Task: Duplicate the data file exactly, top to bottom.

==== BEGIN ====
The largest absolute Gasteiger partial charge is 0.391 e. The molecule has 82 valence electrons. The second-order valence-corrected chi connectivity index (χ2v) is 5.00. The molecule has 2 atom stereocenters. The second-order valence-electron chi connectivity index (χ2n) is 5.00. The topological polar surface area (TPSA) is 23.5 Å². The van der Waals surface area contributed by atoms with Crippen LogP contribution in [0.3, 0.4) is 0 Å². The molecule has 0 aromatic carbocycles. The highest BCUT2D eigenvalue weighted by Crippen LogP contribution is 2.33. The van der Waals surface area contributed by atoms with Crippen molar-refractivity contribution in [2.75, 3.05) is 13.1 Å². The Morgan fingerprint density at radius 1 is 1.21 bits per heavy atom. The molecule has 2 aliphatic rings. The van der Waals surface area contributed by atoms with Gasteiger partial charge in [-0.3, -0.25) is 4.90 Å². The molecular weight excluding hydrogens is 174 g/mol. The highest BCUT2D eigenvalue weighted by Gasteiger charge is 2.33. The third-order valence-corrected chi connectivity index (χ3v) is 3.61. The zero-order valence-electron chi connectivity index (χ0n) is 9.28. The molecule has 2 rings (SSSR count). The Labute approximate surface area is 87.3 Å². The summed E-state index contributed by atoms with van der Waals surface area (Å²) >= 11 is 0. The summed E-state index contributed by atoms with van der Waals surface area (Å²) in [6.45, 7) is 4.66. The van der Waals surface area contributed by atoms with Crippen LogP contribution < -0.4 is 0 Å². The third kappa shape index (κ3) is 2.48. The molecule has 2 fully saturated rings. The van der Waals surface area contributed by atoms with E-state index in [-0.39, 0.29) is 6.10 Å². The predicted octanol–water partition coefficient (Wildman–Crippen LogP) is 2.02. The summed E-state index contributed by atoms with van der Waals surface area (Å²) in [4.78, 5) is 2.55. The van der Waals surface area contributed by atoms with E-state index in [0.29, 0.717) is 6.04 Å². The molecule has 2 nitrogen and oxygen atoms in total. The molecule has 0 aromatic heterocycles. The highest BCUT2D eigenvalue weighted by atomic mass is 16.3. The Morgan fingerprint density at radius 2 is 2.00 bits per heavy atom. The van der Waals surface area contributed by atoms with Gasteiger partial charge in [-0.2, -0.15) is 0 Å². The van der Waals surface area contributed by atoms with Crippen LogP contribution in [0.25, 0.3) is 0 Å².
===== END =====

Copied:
The largest absolute Gasteiger partial charge is 0.391 e. The molecule has 82 valence electrons. The second-order valence-corrected chi connectivity index (χ2v) is 5.00. The molecule has 2 atom stereocenters. The second-order valence-electron chi connectivity index (χ2n) is 5.00. The topological polar surface area (TPSA) is 23.5 Å². The van der Waals surface area contributed by atoms with Crippen LogP contribution in [0.3, 0.4) is 0 Å². The molecule has 0 aromatic carbocycles. The highest BCUT2D eigenvalue weighted by Crippen LogP contribution is 2.33. The van der Waals surface area contributed by atoms with Crippen molar-refractivity contribution in [2.75, 3.05) is 13.1 Å². The Morgan fingerprint density at radius 1 is 1.21 bits per heavy atom. The molecule has 2 aliphatic rings. The van der Waals surface area contributed by atoms with Gasteiger partial charge in [-0.3, -0.25) is 4.90 Å². The molecular weight excluding hydrogens is 174 g/mol. The highest BCUT2D eigenvalue weighted by Gasteiger charge is 2.33. The third-order valence-corrected chi connectivity index (χ3v) is 3.61. The zero-order valence-electron chi connectivity index (χ0n) is 9.28. The molecule has 2 rings (SSSR count). The Labute approximate surface area is 87.3 Å². The summed E-state index contributed by atoms with van der Waals surface area (Å²) >= 11 is 0. The summed E-state index contributed by atoms with van der Waals surface area (Å²) in [6.45, 7) is 4.66. The van der Waals surface area contributed by atoms with Crippen LogP contribution < -0.4 is 0 Å². The third kappa shape index (κ3) is 2.48. The molecule has 2 fully saturated rings. The van der Waals surface area contributed by atoms with E-state index in [-0.39, 0.29) is 6.10 Å². The predicted octanol–water partition coefficient (Wildman–Crippen LogP) is 2.02. The summed E-state index contributed by atoms with van der Waals surface area (Å²) in [4.78, 5) is 2.55. The van der Waals surface area contributed by atoms with E-state index in [0.29, 0.717) is 6.04 Å². The molecule has 2 nitrogen and oxygen atoms in total. The molecule has 0 aromatic heterocycles. The highest BCUT2D eigenvalue weighted by atomic mass is 16.3. The Morgan fingerprint density at radius 2 is 2.00 bits per heavy atom. The van der Waals surface area contributed by atoms with Gasteiger partial charge in [-0.2, -0.15) is 0 Å². The van der Waals surface area contributed by atoms with Crippen LogP contribution in [0.25, 0.3) is 0 Å².